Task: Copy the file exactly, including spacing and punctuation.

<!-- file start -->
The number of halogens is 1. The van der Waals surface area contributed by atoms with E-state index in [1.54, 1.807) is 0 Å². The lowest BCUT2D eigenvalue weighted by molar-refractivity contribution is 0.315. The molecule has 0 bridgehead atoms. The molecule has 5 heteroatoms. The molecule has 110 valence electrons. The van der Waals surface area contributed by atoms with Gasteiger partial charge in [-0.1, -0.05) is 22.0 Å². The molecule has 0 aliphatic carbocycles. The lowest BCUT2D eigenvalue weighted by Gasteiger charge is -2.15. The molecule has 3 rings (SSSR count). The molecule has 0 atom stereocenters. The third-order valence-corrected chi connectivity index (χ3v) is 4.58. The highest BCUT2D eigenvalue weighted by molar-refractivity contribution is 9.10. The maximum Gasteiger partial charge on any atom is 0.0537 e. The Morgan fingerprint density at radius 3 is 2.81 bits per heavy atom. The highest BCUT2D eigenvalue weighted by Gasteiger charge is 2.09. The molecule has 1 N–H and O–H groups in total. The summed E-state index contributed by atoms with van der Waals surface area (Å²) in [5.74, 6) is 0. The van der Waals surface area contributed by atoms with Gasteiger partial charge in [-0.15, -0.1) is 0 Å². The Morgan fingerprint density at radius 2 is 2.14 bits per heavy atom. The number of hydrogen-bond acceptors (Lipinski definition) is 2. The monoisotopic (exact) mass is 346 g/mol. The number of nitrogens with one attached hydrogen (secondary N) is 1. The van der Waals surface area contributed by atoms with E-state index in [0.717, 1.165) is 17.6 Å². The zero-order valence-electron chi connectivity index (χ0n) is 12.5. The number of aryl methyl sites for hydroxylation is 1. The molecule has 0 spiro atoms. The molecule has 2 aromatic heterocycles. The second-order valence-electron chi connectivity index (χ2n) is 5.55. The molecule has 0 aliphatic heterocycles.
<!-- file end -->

The number of halogens is 1. The van der Waals surface area contributed by atoms with E-state index in [1.54, 1.807) is 0 Å². The lowest BCUT2D eigenvalue weighted by molar-refractivity contribution is 0.315. The molecule has 0 bridgehead atoms. The molecule has 5 heteroatoms. The molecule has 110 valence electrons. The van der Waals surface area contributed by atoms with Gasteiger partial charge in [-0.1, -0.05) is 22.0 Å². The molecule has 0 aliphatic carbocycles. The lowest BCUT2D eigenvalue weighted by Gasteiger charge is -2.15. The molecule has 3 rings (SSSR count). The molecule has 0 atom stereocenters. The third-order valence-corrected chi connectivity index (χ3v) is 4.58. The highest BCUT2D eigenvalue weighted by molar-refractivity contribution is 9.10. The maximum Gasteiger partial charge on any atom is 0.0537 e. The Morgan fingerprint density at radius 3 is 2.81 bits per heavy atom. The highest BCUT2D eigenvalue weighted by Gasteiger charge is 2.09. The molecule has 1 N–H and O–H groups in total. The summed E-state index contributed by atoms with van der Waals surface area (Å²) in [5.74, 6) is 0. The van der Waals surface area contributed by atoms with Gasteiger partial charge in [-0.15, -0.1) is 0 Å². The Morgan fingerprint density at radius 2 is 2.14 bits per heavy atom. The number of hydrogen-bond acceptors (Lipinski definition) is 2. The monoisotopic (exact) mass is 346 g/mol. The number of nitrogens with one attached hydrogen (secondary N) is 1. The van der Waals surface area contributed by atoms with E-state index in [0.717, 1.165) is 17.6 Å². The zero-order valence-electron chi connectivity index (χ0n) is 12.5. The number of aryl methyl sites for hydroxylation is 1. The molecule has 0 spiro atoms. The molecule has 2 aromatic heterocycles. The second-order valence-electron chi connectivity index (χ2n) is 5.55. The molecule has 0 aliphatic heterocycles.